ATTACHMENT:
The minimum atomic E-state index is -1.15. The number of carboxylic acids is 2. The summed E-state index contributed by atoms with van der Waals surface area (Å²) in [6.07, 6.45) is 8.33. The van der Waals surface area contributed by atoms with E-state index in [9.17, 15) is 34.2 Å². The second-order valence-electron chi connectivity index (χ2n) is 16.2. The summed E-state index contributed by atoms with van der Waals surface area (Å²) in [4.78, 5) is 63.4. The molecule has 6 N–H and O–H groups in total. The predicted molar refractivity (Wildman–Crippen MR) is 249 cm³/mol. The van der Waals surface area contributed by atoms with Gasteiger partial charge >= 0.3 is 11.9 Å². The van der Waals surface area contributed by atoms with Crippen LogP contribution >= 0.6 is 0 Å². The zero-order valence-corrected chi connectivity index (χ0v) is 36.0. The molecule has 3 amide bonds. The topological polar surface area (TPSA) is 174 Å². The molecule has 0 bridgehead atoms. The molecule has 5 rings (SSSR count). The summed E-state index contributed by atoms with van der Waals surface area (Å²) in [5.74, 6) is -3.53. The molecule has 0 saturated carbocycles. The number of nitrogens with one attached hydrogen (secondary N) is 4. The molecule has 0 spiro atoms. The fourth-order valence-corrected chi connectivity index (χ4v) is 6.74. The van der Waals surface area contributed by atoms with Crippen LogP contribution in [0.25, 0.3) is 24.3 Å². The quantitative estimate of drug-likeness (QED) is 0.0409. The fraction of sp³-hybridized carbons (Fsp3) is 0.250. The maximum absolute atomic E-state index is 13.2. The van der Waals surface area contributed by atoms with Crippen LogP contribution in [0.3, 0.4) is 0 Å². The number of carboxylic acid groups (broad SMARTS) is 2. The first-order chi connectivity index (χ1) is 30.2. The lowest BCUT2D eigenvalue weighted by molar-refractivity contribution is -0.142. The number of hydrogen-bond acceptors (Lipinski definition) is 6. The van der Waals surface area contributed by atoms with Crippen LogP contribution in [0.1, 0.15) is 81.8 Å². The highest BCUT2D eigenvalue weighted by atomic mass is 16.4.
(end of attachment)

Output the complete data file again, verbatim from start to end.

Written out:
The minimum atomic E-state index is -1.15. The number of carboxylic acids is 2. The summed E-state index contributed by atoms with van der Waals surface area (Å²) in [6.07, 6.45) is 8.33. The van der Waals surface area contributed by atoms with E-state index in [9.17, 15) is 34.2 Å². The second-order valence-electron chi connectivity index (χ2n) is 16.2. The summed E-state index contributed by atoms with van der Waals surface area (Å²) in [4.78, 5) is 63.4. The molecule has 6 N–H and O–H groups in total. The predicted molar refractivity (Wildman–Crippen MR) is 249 cm³/mol. The van der Waals surface area contributed by atoms with Gasteiger partial charge >= 0.3 is 11.9 Å². The van der Waals surface area contributed by atoms with Crippen LogP contribution >= 0.6 is 0 Å². The zero-order valence-corrected chi connectivity index (χ0v) is 36.0. The molecule has 3 amide bonds. The topological polar surface area (TPSA) is 174 Å². The molecule has 0 bridgehead atoms. The molecule has 5 rings (SSSR count). The summed E-state index contributed by atoms with van der Waals surface area (Å²) in [5.74, 6) is -3.53. The molecule has 0 saturated carbocycles. The number of nitrogens with one attached hydrogen (secondary N) is 4. The molecule has 0 spiro atoms. The fourth-order valence-corrected chi connectivity index (χ4v) is 6.74. The van der Waals surface area contributed by atoms with Crippen LogP contribution in [0.25, 0.3) is 24.3 Å². The quantitative estimate of drug-likeness (QED) is 0.0409. The fraction of sp³-hybridized carbons (Fsp3) is 0.250. The maximum absolute atomic E-state index is 13.2. The van der Waals surface area contributed by atoms with Crippen LogP contribution in [0.3, 0.4) is 0 Å². The number of carboxylic acid groups (broad SMARTS) is 2. The first-order chi connectivity index (χ1) is 30.2. The lowest BCUT2D eigenvalue weighted by molar-refractivity contribution is -0.142. The number of hydrogen-bond acceptors (Lipinski definition) is 6. The van der Waals surface area contributed by atoms with Crippen LogP contribution in [0.1, 0.15) is 81.8 Å². The highest BCUT2D eigenvalue weighted by atomic mass is 16.4.